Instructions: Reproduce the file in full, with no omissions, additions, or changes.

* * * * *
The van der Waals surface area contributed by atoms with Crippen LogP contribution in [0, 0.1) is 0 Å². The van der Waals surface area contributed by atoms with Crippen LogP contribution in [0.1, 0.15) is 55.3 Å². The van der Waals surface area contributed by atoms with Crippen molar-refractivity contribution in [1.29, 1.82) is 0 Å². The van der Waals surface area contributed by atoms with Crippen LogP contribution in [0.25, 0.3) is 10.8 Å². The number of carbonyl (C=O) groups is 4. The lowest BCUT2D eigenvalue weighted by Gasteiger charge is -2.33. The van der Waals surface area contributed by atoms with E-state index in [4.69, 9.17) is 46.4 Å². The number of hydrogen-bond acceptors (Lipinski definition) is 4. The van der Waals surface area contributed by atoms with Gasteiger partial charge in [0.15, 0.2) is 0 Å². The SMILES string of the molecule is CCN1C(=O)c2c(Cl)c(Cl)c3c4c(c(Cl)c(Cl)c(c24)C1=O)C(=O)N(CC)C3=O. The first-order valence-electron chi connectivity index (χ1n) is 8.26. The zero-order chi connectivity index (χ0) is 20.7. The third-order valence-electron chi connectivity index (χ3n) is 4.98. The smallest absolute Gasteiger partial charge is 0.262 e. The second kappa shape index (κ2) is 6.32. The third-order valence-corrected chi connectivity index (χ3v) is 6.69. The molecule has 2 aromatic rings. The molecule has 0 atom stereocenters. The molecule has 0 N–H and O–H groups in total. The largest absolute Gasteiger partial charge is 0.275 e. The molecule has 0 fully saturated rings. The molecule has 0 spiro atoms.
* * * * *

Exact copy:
The van der Waals surface area contributed by atoms with Crippen LogP contribution in [0, 0.1) is 0 Å². The van der Waals surface area contributed by atoms with Crippen LogP contribution in [0.1, 0.15) is 55.3 Å². The van der Waals surface area contributed by atoms with Crippen molar-refractivity contribution in [1.29, 1.82) is 0 Å². The van der Waals surface area contributed by atoms with Crippen LogP contribution in [0.25, 0.3) is 10.8 Å². The number of carbonyl (C=O) groups is 4. The lowest BCUT2D eigenvalue weighted by Gasteiger charge is -2.33. The van der Waals surface area contributed by atoms with E-state index in [4.69, 9.17) is 46.4 Å². The number of hydrogen-bond acceptors (Lipinski definition) is 4. The van der Waals surface area contributed by atoms with Gasteiger partial charge in [0.15, 0.2) is 0 Å². The SMILES string of the molecule is CCN1C(=O)c2c(Cl)c(Cl)c3c4c(c(Cl)c(Cl)c(c24)C1=O)C(=O)N(CC)C3=O. The first-order valence-electron chi connectivity index (χ1n) is 8.26. The zero-order chi connectivity index (χ0) is 20.7. The third-order valence-electron chi connectivity index (χ3n) is 4.98. The smallest absolute Gasteiger partial charge is 0.262 e. The second kappa shape index (κ2) is 6.32. The third-order valence-corrected chi connectivity index (χ3v) is 6.69. The molecule has 2 aromatic rings. The molecule has 0 atom stereocenters. The molecule has 0 N–H and O–H groups in total. The largest absolute Gasteiger partial charge is 0.275 e. The molecule has 0 fully saturated rings. The molecule has 0 spiro atoms.